Details of the upcoming impeachment trial for President Trump are still up in the air as Senate Majority Leader Mitch McConnell and Senate Minority Leader Chuck Schumer — who will soon swap jobs — have remained silent about the details of how the trial will work, how long it will last and more.
When the trial will start is up in the air as well. House Speaker Nancy Pelosi, D-Calif., after overseeing the impeachment of Trump just one week after he egged on a group of supporters who later ransacked the Capitol while Congress was certifying the election results, has yet to send the article of impeachment to the Senate.
Pelosi did not answer questions during a Friday press conference on when she would send over the articles. Her office also did not immediately respond to a message from Fox News on Monday morning asking when she would send the article.
The Senate, once it gets the article, will be legally required to start a trial forthwith. This would take up much of the body’s calendar even as President-elect Joe Biden will need it to confirm some of his most important nominees. This could be a reason why Pelosi has not sent over the article — to give Schumer time to confirm some Biden nominees or pass some legislation before a trial starts.
“Well, we have the trial of the president. That’s mandated by law,” Schumer, D-N.Y., said in an interview on CBS’ “60 Minutes” Sunday. “Second, there’s a very, very real need for President Biden to have in place key people in his Cabinet, the people in charge of national security, the people in charge of domestic security, the people in charge of making sure everyone gets vaccinated as quickly as possible.”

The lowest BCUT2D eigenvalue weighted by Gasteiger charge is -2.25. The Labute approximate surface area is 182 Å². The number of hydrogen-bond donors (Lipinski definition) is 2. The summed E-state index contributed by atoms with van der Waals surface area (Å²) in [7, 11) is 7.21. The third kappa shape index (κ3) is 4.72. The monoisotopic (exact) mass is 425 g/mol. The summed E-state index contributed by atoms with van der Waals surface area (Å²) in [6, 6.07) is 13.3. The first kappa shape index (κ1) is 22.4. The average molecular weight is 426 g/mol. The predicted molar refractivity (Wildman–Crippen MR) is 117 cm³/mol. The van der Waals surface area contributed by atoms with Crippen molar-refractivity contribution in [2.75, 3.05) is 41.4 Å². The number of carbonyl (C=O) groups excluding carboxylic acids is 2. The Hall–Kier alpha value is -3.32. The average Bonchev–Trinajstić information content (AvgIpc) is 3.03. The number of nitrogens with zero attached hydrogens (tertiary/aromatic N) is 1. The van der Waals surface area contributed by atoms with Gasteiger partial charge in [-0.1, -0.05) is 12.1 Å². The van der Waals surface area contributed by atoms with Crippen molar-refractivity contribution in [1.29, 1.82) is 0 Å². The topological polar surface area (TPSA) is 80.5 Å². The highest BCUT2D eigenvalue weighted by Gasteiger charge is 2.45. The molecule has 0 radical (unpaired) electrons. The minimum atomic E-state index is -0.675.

He added: “And third, this country is in the greatest economic crisis since the Depression, the greatest health care crisis since the Spanish pandemic flu 100 years ago, and we must pass more relief for the American people. We must do all three and we have to do them all quickly. One cannot stand in the way of the other.”
Still, the Senate can’t do anything on impeachment until it actually gets the impeachment article, meaning the ball is still in Pelosi’s court.
The contours of the impeachment trial, meanwhile, are still unclear. Schumer and McConnell, R-Ky., haven’t announced any kind of agreement on the ground rules. This includes whether there will be witnesses, how long the trial will last or even who will preside over the trial — it’s not constitutionally clear if it’s required that Chief Justice John Roberts preside over a trial for a former president rather than a sitting president, as he did last year.
Representatives for McConnell and Schumer didn’t immediately respond to questions on how the trial will work.
On timing specifically, McConnell warned against a very short trial while also making clear that even if the Senate had immediately started a trial it wouldn’t be able to conclude before Trump leaves office.
“The Senate has held three presidential impeachment trials. They have lasted 83 days, 37 days, and 21 days, respectively,” McConnell said.
“Even if the Senate process were to begin this week and move promptly, no final verdict would be reached until after President Trump had left office,” he said last week. “This is not a decision I am making; it is a fact. The president-elect himself stated last week that his inauguration on January 20 is the ‘quickest’ path for any change in the occupant of the presidency.”
Then, once the trial starts, the question will become which GOP senators will vote to convict Trump. Some who have long been critical of the president — including Sens. Ben Sasse, R-Neb., Mitt Romney, R-Utah, and Lisa Murkowski, R-Alaska — are good bets to join Democrats.
But whether 17 Republicans, the number that would be needed to join 50 Democrats to reach the required two-thirds threshold, vote to convict the president will rely largely on what McConnell does.